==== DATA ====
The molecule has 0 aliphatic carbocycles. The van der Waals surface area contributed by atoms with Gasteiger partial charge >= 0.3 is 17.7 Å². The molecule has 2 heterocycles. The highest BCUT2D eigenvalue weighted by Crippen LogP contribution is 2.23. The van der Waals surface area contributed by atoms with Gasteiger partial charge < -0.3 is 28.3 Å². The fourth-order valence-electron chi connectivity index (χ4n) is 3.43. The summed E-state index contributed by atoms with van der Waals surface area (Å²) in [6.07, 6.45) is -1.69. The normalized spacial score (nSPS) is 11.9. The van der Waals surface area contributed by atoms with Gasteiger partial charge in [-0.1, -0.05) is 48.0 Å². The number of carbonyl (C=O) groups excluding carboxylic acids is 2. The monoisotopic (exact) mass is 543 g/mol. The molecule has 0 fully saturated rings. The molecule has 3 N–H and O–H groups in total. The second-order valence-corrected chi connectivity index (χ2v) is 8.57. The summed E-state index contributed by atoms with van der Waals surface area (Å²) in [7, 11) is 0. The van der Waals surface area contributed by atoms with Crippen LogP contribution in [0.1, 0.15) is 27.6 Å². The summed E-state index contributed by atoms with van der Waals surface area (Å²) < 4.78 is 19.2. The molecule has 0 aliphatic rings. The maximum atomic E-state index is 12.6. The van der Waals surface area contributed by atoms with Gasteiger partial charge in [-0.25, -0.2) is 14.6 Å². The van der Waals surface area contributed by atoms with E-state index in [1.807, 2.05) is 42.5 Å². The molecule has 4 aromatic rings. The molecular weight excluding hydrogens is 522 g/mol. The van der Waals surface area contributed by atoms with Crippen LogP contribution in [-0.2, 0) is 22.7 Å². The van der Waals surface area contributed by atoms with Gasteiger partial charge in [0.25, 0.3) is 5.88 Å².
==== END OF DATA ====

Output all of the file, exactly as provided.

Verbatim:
The molecule has 0 aliphatic carbocycles. The van der Waals surface area contributed by atoms with Gasteiger partial charge >= 0.3 is 17.7 Å². The molecule has 2 heterocycles. The highest BCUT2D eigenvalue weighted by Crippen LogP contribution is 2.23. The van der Waals surface area contributed by atoms with Gasteiger partial charge < -0.3 is 28.3 Å². The fourth-order valence-electron chi connectivity index (χ4n) is 3.43. The summed E-state index contributed by atoms with van der Waals surface area (Å²) in [6.07, 6.45) is -1.69. The normalized spacial score (nSPS) is 11.9. The van der Waals surface area contributed by atoms with Gasteiger partial charge in [-0.1, -0.05) is 48.0 Å². The number of carbonyl (C=O) groups excluding carboxylic acids is 2. The monoisotopic (exact) mass is 543 g/mol. The molecule has 0 fully saturated rings. The molecule has 3 N–H and O–H groups in total. The second-order valence-corrected chi connectivity index (χ2v) is 8.57. The summed E-state index contributed by atoms with van der Waals surface area (Å²) in [7, 11) is 0. The van der Waals surface area contributed by atoms with Crippen LogP contribution in [0.1, 0.15) is 27.6 Å². The summed E-state index contributed by atoms with van der Waals surface area (Å²) < 4.78 is 19.2. The molecule has 0 aliphatic rings. The maximum atomic E-state index is 12.6. The van der Waals surface area contributed by atoms with Gasteiger partial charge in [-0.25, -0.2) is 14.6 Å². The van der Waals surface area contributed by atoms with E-state index in [1.807, 2.05) is 42.5 Å². The molecule has 4 aromatic rings. The molecular weight excluding hydrogens is 522 g/mol. The van der Waals surface area contributed by atoms with Crippen LogP contribution in [-0.2, 0) is 22.7 Å². The van der Waals surface area contributed by atoms with Gasteiger partial charge in [0.25, 0.3) is 5.88 Å².